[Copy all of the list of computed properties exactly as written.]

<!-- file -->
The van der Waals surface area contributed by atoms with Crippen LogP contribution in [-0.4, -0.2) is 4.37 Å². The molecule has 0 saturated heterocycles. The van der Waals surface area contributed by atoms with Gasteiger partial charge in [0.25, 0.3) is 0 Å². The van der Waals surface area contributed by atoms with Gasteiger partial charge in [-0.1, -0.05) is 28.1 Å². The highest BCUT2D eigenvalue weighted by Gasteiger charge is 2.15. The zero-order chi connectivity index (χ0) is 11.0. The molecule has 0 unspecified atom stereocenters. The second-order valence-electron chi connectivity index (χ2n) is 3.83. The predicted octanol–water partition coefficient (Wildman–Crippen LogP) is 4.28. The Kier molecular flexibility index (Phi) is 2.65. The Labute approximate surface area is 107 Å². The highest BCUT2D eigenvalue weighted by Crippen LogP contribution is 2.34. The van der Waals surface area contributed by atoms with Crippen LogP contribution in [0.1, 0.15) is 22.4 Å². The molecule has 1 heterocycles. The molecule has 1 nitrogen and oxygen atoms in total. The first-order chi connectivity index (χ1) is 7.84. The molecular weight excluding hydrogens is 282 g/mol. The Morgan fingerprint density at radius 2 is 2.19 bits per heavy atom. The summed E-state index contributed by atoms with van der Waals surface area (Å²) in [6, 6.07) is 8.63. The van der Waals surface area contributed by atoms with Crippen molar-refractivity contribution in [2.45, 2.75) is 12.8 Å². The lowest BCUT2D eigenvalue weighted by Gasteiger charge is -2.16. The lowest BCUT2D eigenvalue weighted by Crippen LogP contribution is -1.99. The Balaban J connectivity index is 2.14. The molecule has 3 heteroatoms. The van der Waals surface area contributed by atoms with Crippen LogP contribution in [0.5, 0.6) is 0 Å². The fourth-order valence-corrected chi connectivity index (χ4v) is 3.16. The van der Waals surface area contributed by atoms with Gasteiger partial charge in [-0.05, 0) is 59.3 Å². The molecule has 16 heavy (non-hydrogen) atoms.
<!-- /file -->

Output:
The van der Waals surface area contributed by atoms with Crippen LogP contribution in [-0.4, -0.2) is 4.37 Å². The molecule has 0 saturated heterocycles. The van der Waals surface area contributed by atoms with Gasteiger partial charge in [0.25, 0.3) is 0 Å². The van der Waals surface area contributed by atoms with Gasteiger partial charge in [-0.1, -0.05) is 28.1 Å². The highest BCUT2D eigenvalue weighted by Gasteiger charge is 2.15. The zero-order chi connectivity index (χ0) is 11.0. The molecule has 0 unspecified atom stereocenters. The second-order valence-electron chi connectivity index (χ2n) is 3.83. The predicted octanol–water partition coefficient (Wildman–Crippen LogP) is 4.28. The Kier molecular flexibility index (Phi) is 2.65. The Labute approximate surface area is 107 Å². The highest BCUT2D eigenvalue weighted by Crippen LogP contribution is 2.34. The van der Waals surface area contributed by atoms with Crippen LogP contribution in [0.1, 0.15) is 22.4 Å². The molecule has 1 heterocycles. The molecule has 1 nitrogen and oxygen atoms in total. The first-order chi connectivity index (χ1) is 7.84. The molecular weight excluding hydrogens is 282 g/mol. The Morgan fingerprint density at radius 2 is 2.19 bits per heavy atom. The summed E-state index contributed by atoms with van der Waals surface area (Å²) in [6, 6.07) is 8.63. The van der Waals surface area contributed by atoms with Crippen molar-refractivity contribution in [2.45, 2.75) is 12.8 Å². The lowest BCUT2D eigenvalue weighted by Gasteiger charge is -2.16. The lowest BCUT2D eigenvalue weighted by Crippen LogP contribution is -1.99. The Balaban J connectivity index is 2.14. The molecule has 3 heteroatoms. The van der Waals surface area contributed by atoms with Crippen LogP contribution in [0.5, 0.6) is 0 Å². The fourth-order valence-corrected chi connectivity index (χ4v) is 3.16. The van der Waals surface area contributed by atoms with Gasteiger partial charge in [-0.05, 0) is 59.3 Å². The molecule has 16 heavy (non-hydrogen) atoms.